Sports: Where it’s OK to be a Fanatic

To love and admire anything outside of yourself is to take one step away from utter spiritual ruin; though we shall not be well so long as we love and admire anything more than we love and admire God. — CS Lewis

The level of devotion we have for sports here in the United States is pretty high. I’m not immune for I follow my alma mater’s football team, the Texas Longhorns. It is unnecessary to offer up comparisons such as “well at least I don’t paint my face and go to every game” or other such truck.

Devoting 3 hours of one’s life to sitting in front of a TV watching a boy’s game rates said devotion as high. I do try to catch the ‘Horns when they make it onto broadcast television, which is often given the fact that the program is high profile.

Of course, after UT players graduate I follow those that go into the NFL, most notably one Vincent Young. The fact that he delivered Texas’ first national title since the late 60s has “immortalized” him in the minds of the Texas’ fans (this one included).

So much the better that VY and his Titans got over on the Houston Texans, again, earlier today. I understand that me rooting for VY and the Titans is anathema since I live in Houston but my sports loyalties lie to former Longhorns first.

It is amazing to me how devoted we can be to such things yet leave our devotion to God behind. Even more surprising is when the athletes we enshrine and idolize bask in the spotlight and the public reaction is to call them selfish and not ‘team players’. Perhaps that they enjoy their celebrity status a bit too much.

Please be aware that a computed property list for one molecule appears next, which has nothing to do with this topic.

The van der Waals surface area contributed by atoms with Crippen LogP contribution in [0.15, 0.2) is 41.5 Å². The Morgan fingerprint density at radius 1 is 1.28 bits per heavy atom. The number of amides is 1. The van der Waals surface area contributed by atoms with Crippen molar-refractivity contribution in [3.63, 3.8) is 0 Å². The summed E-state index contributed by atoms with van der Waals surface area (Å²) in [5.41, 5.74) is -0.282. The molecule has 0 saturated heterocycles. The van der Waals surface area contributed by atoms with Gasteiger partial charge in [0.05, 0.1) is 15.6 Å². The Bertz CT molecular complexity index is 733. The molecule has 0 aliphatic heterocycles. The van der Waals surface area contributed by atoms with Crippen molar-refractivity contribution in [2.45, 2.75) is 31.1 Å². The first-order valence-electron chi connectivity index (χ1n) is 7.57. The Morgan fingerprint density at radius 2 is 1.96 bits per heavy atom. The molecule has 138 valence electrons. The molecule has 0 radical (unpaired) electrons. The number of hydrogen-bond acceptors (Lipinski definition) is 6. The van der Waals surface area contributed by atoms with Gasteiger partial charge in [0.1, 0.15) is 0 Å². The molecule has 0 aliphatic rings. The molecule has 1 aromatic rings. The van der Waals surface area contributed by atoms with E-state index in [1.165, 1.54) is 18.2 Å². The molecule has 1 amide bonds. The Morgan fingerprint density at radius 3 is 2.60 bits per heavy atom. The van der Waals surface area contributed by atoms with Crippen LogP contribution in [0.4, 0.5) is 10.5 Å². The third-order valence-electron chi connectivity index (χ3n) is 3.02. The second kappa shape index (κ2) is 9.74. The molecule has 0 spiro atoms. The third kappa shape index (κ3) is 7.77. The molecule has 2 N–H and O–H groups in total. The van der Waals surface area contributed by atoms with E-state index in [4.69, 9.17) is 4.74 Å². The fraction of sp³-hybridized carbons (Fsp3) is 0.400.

While waiting to get a haircut today I picked up a Sports Illustrated and read an article about England’s fallen national team (if you have ask which sport…). The fan base, which is pretty loyal and well, critical thinks their national heroes have taken this celebrity thing a bit too far (Beckham is the poster child while Terrell Owens seems to be the poster child in American sports).

This quote from the article made me think of our role, as fans, in creating these personas then getting upset when these athletes start believing the hype we create,

It is hypocritical to criticize athletes who love the spotlight we shine on them

2 Responses to Sports: Where it’s OK to be a Fanatic

  1. I’ve often thought of the sport epidemic, especially when it comes to football. I don’t hate sports at all, but I realize also that it is merely a game. And truly, it is not the sports programs and it is not the players themselves, yet it is ourselves that create the monstrous money-making machine that supports mutli-million dollar lifestyles for athletes.

    Hey, they work really hard, so they deserve it. However, how long can you live in a game and not wonder if there’s more to do in life? Well, as long as we continue to devote ourselves so creepishly to the sport idols, every athlete will have some glistening hope that perhaps it’s worthwhile.

  2. Neil Aquino says:

    I just follow baseball. Anything else I might have on as background noise but that is all. I did follow horse racing for a time, but I don’t feel they take proper steps to care for the horses. Or, for that matter, for the poor immigrants who tend to the horses.

    I try not to know the baseball players as human beings. That’s a lousy thing to say I suppose. But I don’t want to know they are jerks. I just care about how they play. I feel the baseball is a waste of time for me in mnay ways. But it is something I can follow that requires some brain power but involves no stress. I don’t root for any team. Why would I root for a corporation. I just follow it as it goes along and keep track of statistics.

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